PFIC Progressive Familial Intrahepatic Cholestasis-Resource for Pediatric Liver Disease

Cade Charles
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Here is Cade's story-

Cade Charles (born 4-15-04)
Cade was a very healthy baby with no signs of liver problems at birth. Cade was 4 months old when I brought him to the pediatrician's for what I thought was a bad cold... maybe even a dreaded ear infection. He had been eating well and pretty happy, but lethargic. After the doctor laid eyes on him, she began asking questions about his off-coloring, bleeding episodes and bruising. She found 4 bruises on him that I had missed and also strung together a series of bleeding events that had happened over 3-4 weeks prior that I never put together-- a clipped nail that bled for 2 days, a bloody nose for 2 days, a small scratch that bled, very dark stools, and speckles of blood in his spit up ( which looked like oatmeal specks to me). This lead to being sent directly to Children's Hospital in Philadelphia.

The head of the ER and of Hematology at CHOP had never seen such an extended clotting time... over 100 seconds to clot his blood. The normal healthy person clots in 13 seconds. They said he would have had 24-48 hours to live if I never brought him in and had been bleeding internally for at least 3 or 4 weeks... serious vitamin K deficiency. He had a blood and fresh frozen plasma transfusion and was back to normal.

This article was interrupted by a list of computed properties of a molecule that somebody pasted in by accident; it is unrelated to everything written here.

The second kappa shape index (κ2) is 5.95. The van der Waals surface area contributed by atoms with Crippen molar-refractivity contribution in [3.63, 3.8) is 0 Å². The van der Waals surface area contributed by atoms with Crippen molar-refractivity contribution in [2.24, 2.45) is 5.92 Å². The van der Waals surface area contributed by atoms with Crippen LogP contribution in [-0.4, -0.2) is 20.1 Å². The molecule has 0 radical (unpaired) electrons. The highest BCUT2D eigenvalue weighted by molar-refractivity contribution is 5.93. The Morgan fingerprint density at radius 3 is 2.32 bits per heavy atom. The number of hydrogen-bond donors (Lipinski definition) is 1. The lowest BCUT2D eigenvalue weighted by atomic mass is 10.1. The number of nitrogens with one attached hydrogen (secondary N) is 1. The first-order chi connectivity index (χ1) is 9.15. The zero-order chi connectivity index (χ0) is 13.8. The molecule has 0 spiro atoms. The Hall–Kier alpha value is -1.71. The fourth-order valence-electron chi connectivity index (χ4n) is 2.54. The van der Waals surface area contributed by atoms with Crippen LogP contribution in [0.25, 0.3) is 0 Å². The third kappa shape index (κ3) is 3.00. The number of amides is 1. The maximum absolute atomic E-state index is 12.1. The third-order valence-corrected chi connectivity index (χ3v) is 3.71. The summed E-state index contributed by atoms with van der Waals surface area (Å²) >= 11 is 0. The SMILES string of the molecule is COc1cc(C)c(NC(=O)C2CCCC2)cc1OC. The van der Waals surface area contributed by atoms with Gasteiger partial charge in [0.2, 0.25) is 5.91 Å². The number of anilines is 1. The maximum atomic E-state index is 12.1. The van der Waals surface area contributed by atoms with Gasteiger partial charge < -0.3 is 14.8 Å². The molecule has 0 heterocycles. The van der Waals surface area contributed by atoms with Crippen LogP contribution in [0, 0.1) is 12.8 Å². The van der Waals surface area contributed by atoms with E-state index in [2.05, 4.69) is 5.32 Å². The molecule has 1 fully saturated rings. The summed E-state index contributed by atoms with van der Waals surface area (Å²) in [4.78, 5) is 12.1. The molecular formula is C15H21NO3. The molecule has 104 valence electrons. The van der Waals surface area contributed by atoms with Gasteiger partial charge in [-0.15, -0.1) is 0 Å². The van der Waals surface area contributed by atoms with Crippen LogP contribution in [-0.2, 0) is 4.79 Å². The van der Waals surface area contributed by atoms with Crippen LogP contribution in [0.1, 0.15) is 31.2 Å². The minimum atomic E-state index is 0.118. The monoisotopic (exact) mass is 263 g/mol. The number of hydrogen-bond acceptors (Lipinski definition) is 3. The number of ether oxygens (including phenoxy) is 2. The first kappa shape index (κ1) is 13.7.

Test ensued, and in 2 months they called it PFIC or an unknown variety. Not, 1 not 3 but maybe 2. His itching was HORRIBLE by then! He received an internal diversion in January 2005 that failed after 1 month and was on several medications that worked in the beginning and then eventually did notwork. He finally received the PEBD surgery in May 2005. During which he needed another transfusion because of his vitamin K deficiency. This has
been an up and down struggle for Cade. Some days it is great... weeks are great and then other times he itches for days or weeks at a time. They are continuing to do tests but the jury is still out for us. It definitely has been better overall, but he is in such an itching state right now, it is hard to see the great benefits.

During the past year, we have found that my husband had an aunt and uncle that passed away from the same disease in the 1950's at ages 3 and 20. Obviously, PFIC was not named at that time, but we did locate a 50 page research paper done on his aunt by the Baby Hospital in NYC. Technology has improved, thankfully!

Cade is just getting on the charts and has been making strides with his height to weight ratio. He eats like crazy and never seems to gain the weight (lucky him!) He is 18 months old --funny and outgoing--  we just want to see this awesome personality shine all the time. We are so happy that there is this informational outlet for parent's with PFIC kids. Thank you
!

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Cade Charles